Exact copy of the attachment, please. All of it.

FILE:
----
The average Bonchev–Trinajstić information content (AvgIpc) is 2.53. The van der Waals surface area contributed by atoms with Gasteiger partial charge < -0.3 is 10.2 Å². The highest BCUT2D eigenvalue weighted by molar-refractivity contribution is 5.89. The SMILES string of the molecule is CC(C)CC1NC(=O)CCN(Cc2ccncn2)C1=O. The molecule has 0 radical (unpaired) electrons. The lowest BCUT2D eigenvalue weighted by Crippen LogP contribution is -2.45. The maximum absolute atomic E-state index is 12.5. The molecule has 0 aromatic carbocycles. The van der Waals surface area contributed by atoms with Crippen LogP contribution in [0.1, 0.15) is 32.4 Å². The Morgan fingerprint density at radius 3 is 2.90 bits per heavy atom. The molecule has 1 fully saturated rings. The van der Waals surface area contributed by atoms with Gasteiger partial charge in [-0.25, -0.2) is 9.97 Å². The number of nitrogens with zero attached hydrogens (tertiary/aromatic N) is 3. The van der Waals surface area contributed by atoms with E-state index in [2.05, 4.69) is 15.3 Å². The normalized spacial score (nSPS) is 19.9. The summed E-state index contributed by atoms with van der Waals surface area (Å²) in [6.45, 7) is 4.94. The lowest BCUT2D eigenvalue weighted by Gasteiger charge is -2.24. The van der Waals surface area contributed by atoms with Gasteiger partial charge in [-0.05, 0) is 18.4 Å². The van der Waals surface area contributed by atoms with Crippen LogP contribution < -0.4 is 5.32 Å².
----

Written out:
The average Bonchev–Trinajstić information content (AvgIpc) is 2.53. The van der Waals surface area contributed by atoms with Gasteiger partial charge < -0.3 is 10.2 Å². The highest BCUT2D eigenvalue weighted by molar-refractivity contribution is 5.89. The SMILES string of the molecule is CC(C)CC1NC(=O)CCN(Cc2ccncn2)C1=O. The molecule has 0 radical (unpaired) electrons. The lowest BCUT2D eigenvalue weighted by Crippen LogP contribution is -2.45. The maximum absolute atomic E-state index is 12.5. The molecule has 0 aromatic carbocycles. The van der Waals surface area contributed by atoms with Crippen LogP contribution in [0.1, 0.15) is 32.4 Å². The Morgan fingerprint density at radius 3 is 2.90 bits per heavy atom. The molecule has 1 fully saturated rings. The van der Waals surface area contributed by atoms with Gasteiger partial charge in [-0.25, -0.2) is 9.97 Å². The number of nitrogens with zero attached hydrogens (tertiary/aromatic N) is 3. The van der Waals surface area contributed by atoms with E-state index in [2.05, 4.69) is 15.3 Å². The normalized spacial score (nSPS) is 19.9. The summed E-state index contributed by atoms with van der Waals surface area (Å²) in [6.45, 7) is 4.94. The lowest BCUT2D eigenvalue weighted by Gasteiger charge is -2.24. The van der Waals surface area contributed by atoms with Gasteiger partial charge in [-0.05, 0) is 18.4 Å². The van der Waals surface area contributed by atoms with Crippen LogP contribution < -0.4 is 5.32 Å².